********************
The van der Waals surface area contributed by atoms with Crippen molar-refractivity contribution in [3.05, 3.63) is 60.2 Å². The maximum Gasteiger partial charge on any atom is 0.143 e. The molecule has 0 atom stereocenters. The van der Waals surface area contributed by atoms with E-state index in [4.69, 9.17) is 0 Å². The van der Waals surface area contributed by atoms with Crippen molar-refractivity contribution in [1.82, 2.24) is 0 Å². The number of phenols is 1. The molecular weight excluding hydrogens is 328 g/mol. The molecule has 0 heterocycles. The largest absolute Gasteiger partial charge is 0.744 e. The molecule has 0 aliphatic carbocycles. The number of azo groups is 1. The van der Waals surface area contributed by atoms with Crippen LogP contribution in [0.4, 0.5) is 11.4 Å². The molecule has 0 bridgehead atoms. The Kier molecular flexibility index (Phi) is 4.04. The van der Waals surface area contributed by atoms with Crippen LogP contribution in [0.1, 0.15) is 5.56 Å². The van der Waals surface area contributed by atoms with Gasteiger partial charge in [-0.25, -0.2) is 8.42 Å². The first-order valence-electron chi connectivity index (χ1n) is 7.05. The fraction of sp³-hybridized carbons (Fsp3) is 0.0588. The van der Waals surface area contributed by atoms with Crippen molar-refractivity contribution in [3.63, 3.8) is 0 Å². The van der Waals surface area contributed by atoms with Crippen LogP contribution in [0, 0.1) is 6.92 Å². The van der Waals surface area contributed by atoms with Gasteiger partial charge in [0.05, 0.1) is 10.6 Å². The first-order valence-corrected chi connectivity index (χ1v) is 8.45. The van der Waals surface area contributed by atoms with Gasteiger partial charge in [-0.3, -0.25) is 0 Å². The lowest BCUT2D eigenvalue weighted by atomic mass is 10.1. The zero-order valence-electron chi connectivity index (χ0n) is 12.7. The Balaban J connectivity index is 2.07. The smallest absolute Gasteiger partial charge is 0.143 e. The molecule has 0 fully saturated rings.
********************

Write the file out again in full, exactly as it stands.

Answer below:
The van der Waals surface area contributed by atoms with Crippen molar-refractivity contribution in [3.05, 3.63) is 60.2 Å². The maximum Gasteiger partial charge on any atom is 0.143 e. The molecule has 0 atom stereocenters. The van der Waals surface area contributed by atoms with E-state index in [4.69, 9.17) is 0 Å². The van der Waals surface area contributed by atoms with Crippen molar-refractivity contribution in [1.82, 2.24) is 0 Å². The number of phenols is 1. The molecular weight excluding hydrogens is 328 g/mol. The molecule has 0 heterocycles. The largest absolute Gasteiger partial charge is 0.744 e. The molecule has 0 aliphatic carbocycles. The number of azo groups is 1. The van der Waals surface area contributed by atoms with Crippen LogP contribution in [0.4, 0.5) is 11.4 Å². The molecule has 0 bridgehead atoms. The Kier molecular flexibility index (Phi) is 4.04. The van der Waals surface area contributed by atoms with Crippen LogP contribution in [0.1, 0.15) is 5.56 Å². The van der Waals surface area contributed by atoms with Gasteiger partial charge in [-0.25, -0.2) is 8.42 Å². The first-order valence-electron chi connectivity index (χ1n) is 7.05. The fraction of sp³-hybridized carbons (Fsp3) is 0.0588. The van der Waals surface area contributed by atoms with Crippen molar-refractivity contribution in [3.63, 3.8) is 0 Å². The van der Waals surface area contributed by atoms with Crippen LogP contribution in [0, 0.1) is 6.92 Å². The van der Waals surface area contributed by atoms with Gasteiger partial charge in [0.05, 0.1) is 10.6 Å². The first-order valence-corrected chi connectivity index (χ1v) is 8.45. The van der Waals surface area contributed by atoms with Gasteiger partial charge in [-0.3, -0.25) is 0 Å². The lowest BCUT2D eigenvalue weighted by atomic mass is 10.1. The zero-order valence-electron chi connectivity index (χ0n) is 12.7. The Balaban J connectivity index is 2.07. The smallest absolute Gasteiger partial charge is 0.143 e. The molecule has 0 fully saturated rings.